Google recently launched a feature in its search engine results pages (SERP) that allows users to join a waitlist for restaurant dining. In partnership with DineTime, the feature allows users to both view the current wait time at a restaurant and input their party size. Users are then directed to a page where they can input their information to receive status updates.
‘Join Waitlist’ is Different From ‘Reserve a Table’ Feature
Currently, Google has a ‘reserve a table’ function that allows users to book and pay (should the restaurant require) for reservations without leaving Google’s user interface. The ‘join waitlist’ function differs in that it will give users real-time updates on the status of their table. It’s unclear whether the ‘join waitlist’ and ‘reserve a table’ features will be available at the same time, or if the waitlist is replacing reservations.
What The Waitlist Means For Marketers
1. Waitlist Feature Has Voice Search Potential
With the rise of voice search, we can expect Google to launch more features as part of Google My Business that replace the need to call an establishment and allow users (and their voice assistants) to complete actions themselves. For this reason, brands should keep an eye on Google My Business for future voice search updates. Consumers should expect to see more capabilities that allow voice assistants to stand in for people, and booking tables is an action that intuitively seems like a nice fit for virtual assistants.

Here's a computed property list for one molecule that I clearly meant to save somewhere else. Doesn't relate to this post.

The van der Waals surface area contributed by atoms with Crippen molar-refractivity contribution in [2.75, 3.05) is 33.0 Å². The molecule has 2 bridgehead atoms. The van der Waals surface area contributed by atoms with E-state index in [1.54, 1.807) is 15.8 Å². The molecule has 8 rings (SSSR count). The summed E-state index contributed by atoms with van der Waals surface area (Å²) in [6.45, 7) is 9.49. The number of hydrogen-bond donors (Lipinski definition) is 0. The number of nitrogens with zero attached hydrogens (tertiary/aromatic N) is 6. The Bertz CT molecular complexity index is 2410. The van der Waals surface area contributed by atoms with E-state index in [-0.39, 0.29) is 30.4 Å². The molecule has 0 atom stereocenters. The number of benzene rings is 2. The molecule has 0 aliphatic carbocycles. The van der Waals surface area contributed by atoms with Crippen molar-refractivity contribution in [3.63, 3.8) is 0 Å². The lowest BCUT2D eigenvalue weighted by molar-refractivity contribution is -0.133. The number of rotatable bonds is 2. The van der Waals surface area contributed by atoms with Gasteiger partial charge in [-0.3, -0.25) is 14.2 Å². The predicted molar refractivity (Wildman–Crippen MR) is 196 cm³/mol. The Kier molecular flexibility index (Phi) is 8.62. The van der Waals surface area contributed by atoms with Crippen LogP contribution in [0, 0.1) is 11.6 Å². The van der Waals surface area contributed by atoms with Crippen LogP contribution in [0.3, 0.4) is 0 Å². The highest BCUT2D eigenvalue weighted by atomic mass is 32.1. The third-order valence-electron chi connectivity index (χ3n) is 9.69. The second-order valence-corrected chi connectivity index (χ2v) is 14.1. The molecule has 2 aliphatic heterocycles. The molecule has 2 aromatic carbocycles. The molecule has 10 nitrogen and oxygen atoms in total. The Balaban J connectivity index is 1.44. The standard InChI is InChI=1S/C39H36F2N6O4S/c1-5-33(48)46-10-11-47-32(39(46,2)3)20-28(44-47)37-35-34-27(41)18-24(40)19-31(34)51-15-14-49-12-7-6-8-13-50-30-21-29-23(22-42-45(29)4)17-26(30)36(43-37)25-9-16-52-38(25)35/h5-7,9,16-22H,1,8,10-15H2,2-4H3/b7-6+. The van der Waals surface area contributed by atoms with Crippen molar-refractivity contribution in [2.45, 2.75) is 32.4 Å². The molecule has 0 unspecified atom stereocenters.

2. Future Waitlist Data Opportunity
While the ‘join waitlist’ feature is currently on limited availability and has no connection to paid placements, brands should capitalize on the potential waitlist data. Understanding peak times of day and encouraging users to virtually stand in line can provide brands with more business during peak times. Using this information to bolster presence on search within Google My Business and paid results will certainly provide opportunities for improved performance.
Similarly, if brands can scrape information from their SERPs about when their competitors are the busiest and provide users with a better experience, it will give restaurants a step up on their competition. Being able to capitalize on this data will also help advertisers to understand what calls to action could be used to bolster foot traffic. For example, during peak wait times a restaurant could provide an incentive to customers who are willing to virtually stand in line. It could be a call to action that tells users they can receive a discount if they are waiting longer than 20 minutes – or perhaps a free appetizer for those who use the waitlist feature. Offering a way to virtually stand in line and other incentives during busy times can bring in customers who may be averse to the crowded dining experience.
Image Source: Search Engine Land